Commuting

Jul. 28th, 2012 02:25 pm
icubud: (Problems_by_ThisLatestPlague)

I found this interesting and thought some of you might too.
_
commutingdogsinrussia

Each morning, like clockwork, they board the subway, off to begin their daily routine amidst the hustle and bustle of the city.

But these aren’t just any daily commuters. These are stray dogs who live in the outskirts of Moscow Russia and commute on the underground trains to and from the city centre in search of food scraps.

Then after a hard day scavenging and begging on the streets, they hop back on the train and return to the suburbs where they spend the night.

Experts studying the dogs, who usually choose the quietest carriages at the front and back of the train, say they even work together to make sure they get off at the right stop – after learning to judge the length of time they need to spend on the train.

Scientists believe this phenomenon began after the Soviet Union collapsed in the 1990s, and Russia’s new capitalists moved industrial complexes from the city centre to the suburbs.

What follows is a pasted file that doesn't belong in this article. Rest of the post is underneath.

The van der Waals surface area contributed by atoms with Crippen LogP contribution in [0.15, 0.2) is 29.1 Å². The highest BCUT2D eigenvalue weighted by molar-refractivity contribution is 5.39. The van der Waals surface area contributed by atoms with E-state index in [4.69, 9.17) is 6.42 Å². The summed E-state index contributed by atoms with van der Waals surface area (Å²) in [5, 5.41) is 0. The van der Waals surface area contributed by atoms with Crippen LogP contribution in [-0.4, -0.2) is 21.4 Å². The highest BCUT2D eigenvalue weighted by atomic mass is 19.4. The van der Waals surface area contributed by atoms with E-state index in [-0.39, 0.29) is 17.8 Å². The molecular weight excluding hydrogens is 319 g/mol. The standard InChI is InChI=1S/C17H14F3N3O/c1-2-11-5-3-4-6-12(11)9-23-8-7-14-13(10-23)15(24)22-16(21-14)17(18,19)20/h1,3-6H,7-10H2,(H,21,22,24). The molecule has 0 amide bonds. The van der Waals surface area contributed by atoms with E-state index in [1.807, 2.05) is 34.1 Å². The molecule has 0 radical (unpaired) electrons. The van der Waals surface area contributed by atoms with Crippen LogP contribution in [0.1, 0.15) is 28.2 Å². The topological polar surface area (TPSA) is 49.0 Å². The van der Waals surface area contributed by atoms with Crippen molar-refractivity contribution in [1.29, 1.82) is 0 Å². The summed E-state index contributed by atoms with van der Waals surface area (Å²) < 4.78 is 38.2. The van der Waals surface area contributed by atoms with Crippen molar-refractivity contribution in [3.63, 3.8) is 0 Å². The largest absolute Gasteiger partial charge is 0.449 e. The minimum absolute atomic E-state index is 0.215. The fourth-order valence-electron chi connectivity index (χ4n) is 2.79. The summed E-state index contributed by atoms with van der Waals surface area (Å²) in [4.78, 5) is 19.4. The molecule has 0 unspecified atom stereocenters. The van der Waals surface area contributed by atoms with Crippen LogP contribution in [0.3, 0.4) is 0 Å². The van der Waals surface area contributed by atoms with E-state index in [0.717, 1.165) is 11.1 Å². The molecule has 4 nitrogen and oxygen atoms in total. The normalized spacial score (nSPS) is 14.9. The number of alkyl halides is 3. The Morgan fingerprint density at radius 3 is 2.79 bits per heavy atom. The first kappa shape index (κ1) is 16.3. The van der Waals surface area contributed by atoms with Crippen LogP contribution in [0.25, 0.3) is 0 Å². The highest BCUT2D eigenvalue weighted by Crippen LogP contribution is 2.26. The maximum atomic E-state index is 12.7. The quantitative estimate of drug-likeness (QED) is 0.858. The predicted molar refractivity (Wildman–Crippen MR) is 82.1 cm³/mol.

Dr Andrei Poiarkov, of the Moscow Ecology and Evolution Institute, said: “These complexes were used by homeless dogs as shelters, so the dogs had to move together with their houses. Because the best scavenging for food is in the city centre, the dogs had to learn how to travel on the subway – to get to the centre in the morning, then back home in the evening, just like people.”

Dr Poiarkov told how the dogs like to play during their daily commute. He said: “They jump on the train seconds before the doors shut, risking their tails getting jammed. They do it for fun. And sometimes they fall asleep and get off at the wrong stop.”

The dogs have also amazingly learned to use traffic lights to cross the road safely, said Dr Poiarkov. And they use cunning tactics to obtain tasty morsels of shawarma, a kebab-like snack popular in Moscow.